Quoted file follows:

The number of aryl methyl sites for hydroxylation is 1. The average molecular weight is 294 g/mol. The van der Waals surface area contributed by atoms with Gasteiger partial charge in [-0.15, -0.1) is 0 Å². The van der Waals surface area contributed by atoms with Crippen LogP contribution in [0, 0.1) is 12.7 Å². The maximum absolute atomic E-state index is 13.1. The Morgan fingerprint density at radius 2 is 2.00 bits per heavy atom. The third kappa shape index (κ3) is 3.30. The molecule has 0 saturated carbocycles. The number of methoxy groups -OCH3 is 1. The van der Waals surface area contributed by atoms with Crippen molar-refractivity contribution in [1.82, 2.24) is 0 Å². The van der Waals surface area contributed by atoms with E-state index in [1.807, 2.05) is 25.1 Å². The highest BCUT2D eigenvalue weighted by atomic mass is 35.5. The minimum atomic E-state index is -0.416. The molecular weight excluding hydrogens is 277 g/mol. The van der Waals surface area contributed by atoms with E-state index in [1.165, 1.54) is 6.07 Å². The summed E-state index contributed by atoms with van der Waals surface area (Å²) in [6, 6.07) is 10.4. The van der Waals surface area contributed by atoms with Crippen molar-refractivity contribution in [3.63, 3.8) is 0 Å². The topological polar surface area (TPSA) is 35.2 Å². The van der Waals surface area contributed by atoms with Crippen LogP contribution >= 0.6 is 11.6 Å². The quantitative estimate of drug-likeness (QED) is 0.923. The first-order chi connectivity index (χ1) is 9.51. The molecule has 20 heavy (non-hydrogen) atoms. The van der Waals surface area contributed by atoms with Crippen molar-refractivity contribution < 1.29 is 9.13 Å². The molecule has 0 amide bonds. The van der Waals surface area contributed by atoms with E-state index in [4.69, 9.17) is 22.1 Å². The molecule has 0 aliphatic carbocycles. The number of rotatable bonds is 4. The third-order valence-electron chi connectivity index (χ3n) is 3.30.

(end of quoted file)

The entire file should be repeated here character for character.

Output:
The number of aryl methyl sites for hydroxylation is 1. The average molecular weight is 294 g/mol. The van der Waals surface area contributed by atoms with Gasteiger partial charge in [-0.15, -0.1) is 0 Å². The van der Waals surface area contributed by atoms with Crippen LogP contribution in [0, 0.1) is 12.7 Å². The maximum absolute atomic E-state index is 13.1. The Morgan fingerprint density at radius 2 is 2.00 bits per heavy atom. The third kappa shape index (κ3) is 3.30. The molecule has 0 saturated carbocycles. The number of methoxy groups -OCH3 is 1. The van der Waals surface area contributed by atoms with Crippen molar-refractivity contribution in [1.82, 2.24) is 0 Å². The van der Waals surface area contributed by atoms with E-state index in [1.807, 2.05) is 25.1 Å². The highest BCUT2D eigenvalue weighted by atomic mass is 35.5. The minimum atomic E-state index is -0.416. The molecular weight excluding hydrogens is 277 g/mol. The van der Waals surface area contributed by atoms with E-state index in [1.165, 1.54) is 6.07 Å². The summed E-state index contributed by atoms with van der Waals surface area (Å²) in [6, 6.07) is 10.4. The van der Waals surface area contributed by atoms with Crippen molar-refractivity contribution in [3.63, 3.8) is 0 Å². The topological polar surface area (TPSA) is 35.2 Å². The van der Waals surface area contributed by atoms with Crippen LogP contribution >= 0.6 is 11.6 Å². The quantitative estimate of drug-likeness (QED) is 0.923. The first-order chi connectivity index (χ1) is 9.51. The molecule has 20 heavy (non-hydrogen) atoms. The van der Waals surface area contributed by atoms with Crippen molar-refractivity contribution < 1.29 is 9.13 Å². The molecule has 0 amide bonds. The van der Waals surface area contributed by atoms with E-state index in [4.69, 9.17) is 22.1 Å². The molecule has 0 aliphatic carbocycles. The number of rotatable bonds is 4. The third-order valence-electron chi connectivity index (χ3n) is 3.30.